There are many social-media resources for authors today, and many authors eventually waste untold hours trying to promote their books through these channels. Although Facebook and Twitter can be helpful in some ways (I have made connections with several other authors there), I have found that they are not all that useful in building a readership--at least, I haven't found the secret handshake that gets that going.
So I decided to turn to another site that is much more geared toward readers--the obvious one, Goodreads. The past month I've coordinated my first giveaway on Goodreads. Since this was my first time to take advantage of this program, I watched it very closely and could not resist the temptation to revise the blurb advertising my book. Since it takes several hours (and a couple days if you meddle with it over the weekend) before your book gets back onto the site, you probably should not do this unless there is no momentum on your book at all. I think I may have upset some of the forward movement of that first week by revising.
The book hovered in relative obscurity, inching up by only a couple clicks a day, so it looked like it was not going to break 250 by the end. However, in the last five days, the book took off again and ended with 786. That number is just a little under the average (of 825) that Goodreads lists, yet there were some limiting factors: I only opened the giveaway to readers in the U. S., and this is my first and only book. So considering I probably sabotaged it in the beginning, the giveaway still ended well.
It cost me the print and shipping on three books, but it did build some interest among readers on Goodreads, and a few reviewers have also contacted me asking about the book. Of course, several of those who entered the giveaway did not add the book to their to-read shelves--I imagine this is a common practice on Goodreads. People are interested in getting something "free," no strings attached, so they aren't even interested in the little string of adding the book to their virtual shelf.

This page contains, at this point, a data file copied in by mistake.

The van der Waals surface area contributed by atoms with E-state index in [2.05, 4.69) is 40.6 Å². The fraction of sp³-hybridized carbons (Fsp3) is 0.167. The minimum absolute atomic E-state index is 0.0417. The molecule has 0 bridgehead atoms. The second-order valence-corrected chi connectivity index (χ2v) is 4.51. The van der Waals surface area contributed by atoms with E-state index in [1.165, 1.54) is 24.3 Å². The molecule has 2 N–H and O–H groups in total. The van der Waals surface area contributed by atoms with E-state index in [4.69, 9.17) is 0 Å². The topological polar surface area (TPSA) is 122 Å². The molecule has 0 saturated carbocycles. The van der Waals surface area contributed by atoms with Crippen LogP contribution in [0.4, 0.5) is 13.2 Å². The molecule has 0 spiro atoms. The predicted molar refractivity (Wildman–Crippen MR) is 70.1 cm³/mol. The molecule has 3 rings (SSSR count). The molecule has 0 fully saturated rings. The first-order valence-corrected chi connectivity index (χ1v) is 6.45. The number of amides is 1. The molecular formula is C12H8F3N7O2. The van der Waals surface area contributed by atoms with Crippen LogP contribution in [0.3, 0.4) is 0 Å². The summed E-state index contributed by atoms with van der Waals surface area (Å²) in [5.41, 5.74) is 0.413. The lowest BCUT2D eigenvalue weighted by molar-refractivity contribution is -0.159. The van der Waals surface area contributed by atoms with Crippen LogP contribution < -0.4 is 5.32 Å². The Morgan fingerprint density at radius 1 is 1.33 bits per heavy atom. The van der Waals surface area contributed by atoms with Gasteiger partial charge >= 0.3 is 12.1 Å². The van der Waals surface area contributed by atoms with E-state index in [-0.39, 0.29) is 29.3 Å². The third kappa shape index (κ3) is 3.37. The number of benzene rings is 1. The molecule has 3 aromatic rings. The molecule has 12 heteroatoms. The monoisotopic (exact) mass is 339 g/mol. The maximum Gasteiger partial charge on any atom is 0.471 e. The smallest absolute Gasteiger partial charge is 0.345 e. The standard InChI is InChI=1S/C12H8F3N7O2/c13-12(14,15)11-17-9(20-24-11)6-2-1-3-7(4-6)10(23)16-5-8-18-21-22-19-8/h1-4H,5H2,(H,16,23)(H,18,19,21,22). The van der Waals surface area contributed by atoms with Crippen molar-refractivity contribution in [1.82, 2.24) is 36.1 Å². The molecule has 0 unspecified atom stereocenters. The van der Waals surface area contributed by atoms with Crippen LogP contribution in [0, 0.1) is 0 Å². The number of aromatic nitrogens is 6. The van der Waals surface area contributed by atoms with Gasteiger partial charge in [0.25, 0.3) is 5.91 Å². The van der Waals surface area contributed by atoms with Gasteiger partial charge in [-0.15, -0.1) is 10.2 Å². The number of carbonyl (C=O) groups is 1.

Yet this one month felt like there was more progress than any of the posts I put out on Twitter or Facebook. I've also been looking into the various reading groups available through Goodreads as well. These are not places where authors can go and announce their books, but if you become a part of the discussions of books being read, then others can click through (your profile) and discover that you and your book exist.
This month I've also reconnected with the April version of NaNoWriMo. Since November has always proven a challenge, I signed onto Camp to get a kickstart on my writing of Transylvania Nights, a shorter adventure starring Brie Washington, picking up her story where it stopped in Chapter 3 of Wolf Code. As soon as I wrap that story up, I'll be resuming work on the second book in the Wolf Code trilogy.
NaNoWriMo is another welcomed resource for authors, not so much because it helps connect you with readers as Goodreads does, but because it provides a forum with other writers to compare notes on what methods have proven useful for building characters, plots, quests, etc. Granted it can become a distraction as well, and you have to limit how much time you interact with other "campers." However, overall, it helps to hold you accountable (if you are honest with your word count reports) and gives you a fixed goal to work on for the month.